Large Shipments Traced to Contra Air Base With AM-US-Iran-Contras Rdp Bjt
WASHINGTON (AP) _ A former CIA air transport company, which reportedly played key roles in both arms sales to Iran and shipments to Nicaraguan rebels, flew more than 400 tons of cargo this year into an air base used by an American-manned Contra resupply operation, according to documents.
Southern Air Transport of Miami reported making 15 flights into El Salvador’s Ilopango military airport in the first six months of 1986 - from Portugal, New Orleans, Miami and Washington, D.C., according to Transportation Department records. The records show a total of 406 tons of cargo aboard the planes, but not the type of supplies.
The flights coincide with creation of an air resupply wing to carry weapons to the Contra rebels, which according to government sources, was managed by White House aide Oliver North, and financed with $10 million to $30 million in profits from secret U.S. arms sales to Iran.
Southern Air officials declined to discuss their operations. North, a lieutenant colonel in the Marines who was on assignment at the White House, was fired by President Reagan last week.
The air operation came to light Oct. 5 when an arms-laden, American-manned C-123K cargo plane was shot down over southern Nicaragua, killing two Americans and leaving a third, Eugene Hasenfus, a prisoner of Nicaragua’s leftist Sandinista government.
The records, made available to The Associated Press, detail for the first time since the crash of the cargo plane the magnitude and extent of the airwing resupply operation, in terms of the volume of cargo transported.
At the time of the diversions - earlier this year - the U.S. government was barred from giving military aid to the Contra rebels, and the White House role in the secret supply network is a principal focus of congressional investigations.
In a further development, The New York Times, in its Thursday edition, reported that the same planes and crews that were used to carry non-lethal aid to the Contras were used at other times to supply the Contras with weapons.
The newspaper, quoting two sources, said the planes took the non-lethal supplies from the United States to Honduras and El Salvador, where the planes were unloaded and filled with weapons from Europe that were usually delivered to Contra camps.
The flights early this year came while a congressional ban on military help for the rebels was in effect.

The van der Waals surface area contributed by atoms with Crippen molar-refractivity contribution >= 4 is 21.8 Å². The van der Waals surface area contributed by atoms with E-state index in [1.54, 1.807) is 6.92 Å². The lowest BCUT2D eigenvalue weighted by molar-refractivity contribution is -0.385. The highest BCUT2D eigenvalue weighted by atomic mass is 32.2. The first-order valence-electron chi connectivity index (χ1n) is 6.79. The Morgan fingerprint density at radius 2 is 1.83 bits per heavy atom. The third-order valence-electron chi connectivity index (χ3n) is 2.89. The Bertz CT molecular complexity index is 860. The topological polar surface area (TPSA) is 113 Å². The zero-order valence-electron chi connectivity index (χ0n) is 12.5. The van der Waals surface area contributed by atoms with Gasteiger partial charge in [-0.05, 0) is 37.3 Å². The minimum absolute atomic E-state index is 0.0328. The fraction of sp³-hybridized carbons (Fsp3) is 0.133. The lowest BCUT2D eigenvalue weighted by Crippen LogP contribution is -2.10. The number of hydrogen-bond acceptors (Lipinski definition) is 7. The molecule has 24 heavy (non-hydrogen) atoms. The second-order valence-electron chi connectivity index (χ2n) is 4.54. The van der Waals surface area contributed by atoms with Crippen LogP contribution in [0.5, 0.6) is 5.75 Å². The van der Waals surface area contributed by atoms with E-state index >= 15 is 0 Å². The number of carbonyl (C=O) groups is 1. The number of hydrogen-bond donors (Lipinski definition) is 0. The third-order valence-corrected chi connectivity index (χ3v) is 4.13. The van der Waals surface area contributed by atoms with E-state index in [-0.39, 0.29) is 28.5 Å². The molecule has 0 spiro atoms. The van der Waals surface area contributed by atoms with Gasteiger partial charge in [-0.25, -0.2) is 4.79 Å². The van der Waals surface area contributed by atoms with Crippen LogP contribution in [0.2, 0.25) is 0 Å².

Assistant Secretary of State for Inter-American Affairs Elliot Abrams told the newspaper the procedure was legal.
″If we contract an airplane and crew it does not make us responsible for other work they may do while in Central America,″ the newspaper quoted Abrams as saying.
Documents recovered from the downed C-123K show the air wing making scores of flights this year to deliver aid to Contra bases, both inside and outside Nicaragua. The Southern Air flights and amount of cargo would fit with such a large-scale operation.
But some administration and Contra officials have contended that the resupply effort would have cost no more than a few million dollars and that the rebels were chronically short of supplies.
″It was very clear to us that the resistance forces were broke″ after the $27 million in non-lethal U.S. aid expired last spring, said one senior administration official, who spoke only on condition he not be named.
Congressional investigators also are examining the relationship between Southern Air, which was sold by the CIA in 1973, and the Contra resupply operation. Documents and principals make clear that Southern Air played a central role in the effort, paying for work done on planes and recruiting crews. Sources said the airline also carried the Iran shipments.
In routine Transportation Department reports on its civil air charters, Southern Air said it made four flights from Kelly Air Force Base in Texas to Tel Aviv during the first half of 1986. Officials have said anti-tank missiles for Iran were flown from Kelly to the Middle East where Israeli intermediaries handled the actual transfer.
On the next line of the report, Southern Air reports two flights from Lisbon to an airport designated as ″YSV.″ Although Transportation Department officials said they do not know what ″YSV″ stands for, participants in the Southern Air operation said those letters were used for Ilopango. Documents from the downed C-123K also show ″YSV″ being used interchangeably with ″MSSS,″ the international designation for Ilopango.
Lisbon has been cited by numerous sources involved with Contra arms purchases as a key center for the purchase of Contra weapons from international arms dealers, particularly those linked to the Israelis.
The two Lisbon flights and a third listed separately carried a total of 135 tons of cargo, according to the reports.
One administration source said North used retired Air Force Maj. Gen. Richard V. Secord, a former top Pentagon official on the Middle East, as his ″executive agent″ in putting together the air wing. The source said the expenses for the air operation were paid from the Iranian arms profits.
The small air force ultimately included five airplanes - two C-123K cargo planes, two DHC-4 ″Caribou″ supply planes and one light Maule plane particularly effective on short runways.